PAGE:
The new leader of the Methodist Church declared that "black lives matter" as he called on the US authorities to "stand up against the evil of racism" following the death of George Floyd in police custody in Minneapolis.
Speaking prior to his installation as president last night, former US oil company lawyer Rev Dr Tom McKnight said he had been "deeply saddened by the heartrending death of George Floyd".
The ceremony in Belfast's Assembly Buildings made history because it was the first time in just over a week that two Irish Church leaders had been installed in the Presbyterian Church's headquarters.
Rev McKnight said: "I feel that now is the time for the powers that be in my home country to stand up against the sin of racism, especially in the areas of law enforcement and justice. My hope is that those with access to the levers of power should learn from this and instigate much-needed reform."
He backed reform of the police and said that those involved with the Black Lives Matter campaign were right to protest. However, he added: "I am worried about the lack of social distancing during some of these protests, and given the restrictions imposed by the coronavirus pandemic, I think that the best way for people to protest at the moment is to do so through a communal effort online."
Asked his view of President Donald Trump (right), Dr McKnight replied: "I note that Nancy Pelosi, the Speaker of the US House of Representatives, said that she would pray for Donald Trump, and I can do no better than that also.
"However, I do think that the series of events following Mr Floyd's death could have been handled better and with more sympathy than has been shown."
Yesterday the ministerial session of the conference accepted a strongly-worded resolution calling on Methodists to stand against "the sin of racism in the wake of the cruel and needless death of George Floyd and the widespread cry for an end to the 'polemic of racism'".
It added: "Let us not just condemn the wicked actions of others... but let us examine our own hearts and attitudes. Like the related evil of sectarianism, racism can be deeply ingrained and yet hidden under a veneer of respectability."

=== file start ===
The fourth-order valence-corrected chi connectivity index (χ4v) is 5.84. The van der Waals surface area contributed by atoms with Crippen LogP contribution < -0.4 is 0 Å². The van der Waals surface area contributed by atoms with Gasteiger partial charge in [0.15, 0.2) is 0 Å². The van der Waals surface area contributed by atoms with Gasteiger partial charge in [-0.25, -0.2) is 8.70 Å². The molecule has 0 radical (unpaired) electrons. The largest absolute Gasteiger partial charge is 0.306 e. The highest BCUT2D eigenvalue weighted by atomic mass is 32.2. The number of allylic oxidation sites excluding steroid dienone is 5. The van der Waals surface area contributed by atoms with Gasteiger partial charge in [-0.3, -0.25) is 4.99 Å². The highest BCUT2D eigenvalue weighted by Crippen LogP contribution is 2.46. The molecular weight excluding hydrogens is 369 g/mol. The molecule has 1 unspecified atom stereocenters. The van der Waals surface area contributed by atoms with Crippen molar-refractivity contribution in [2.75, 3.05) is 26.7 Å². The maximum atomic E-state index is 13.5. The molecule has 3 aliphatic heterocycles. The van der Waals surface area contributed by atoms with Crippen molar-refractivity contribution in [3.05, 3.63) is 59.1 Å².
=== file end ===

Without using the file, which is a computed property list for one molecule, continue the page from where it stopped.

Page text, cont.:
Born in Dallas, Dr McKnight, minister of Donaghadee Methodist Church, came to Northern Ireland in 1981 for a one-year internship but married local woman Elizabeth Bell the next year and has stayed here ever since. They have two grown-up daughters, Beth and Katherine.
He was installed last night as his brother Monty, sister Mary, cousin Jeanie, a former United Methodist Church missionary, and their families watched the live video-streamed ceremony from Belfast.
In his address Rev McKnight said: "I doubt that our Church - I doubt that society - will ever be the same again. Covid-19 should teach us that to meet together we don't always need to travel with the time, expense and harm to the environment which that entails.
"Also the protests following the death of George Floyd should remind us that we must not limit our understanding of God's grace to those like ourselves, and that - as has been often repeated - black lives matter."
Those taking part in last night's ceremony in the Presbyterian Church's Belfast headquarters included outgoing President Rev Sam McGuffin; Rev Dr Heather Moore, secretary of the Methodist Conference, and Hazel Loney, who was installed as the new lay leader in succession to Lynda Neilands.
A number of leading clerics from British Methodism, the Church of Ireland and the Presbyterian Church watched via video-link.
On June 1 the Very Rev David Bruce was installed in the same building as the new Moderator of the Presbyterian Church in Ireland.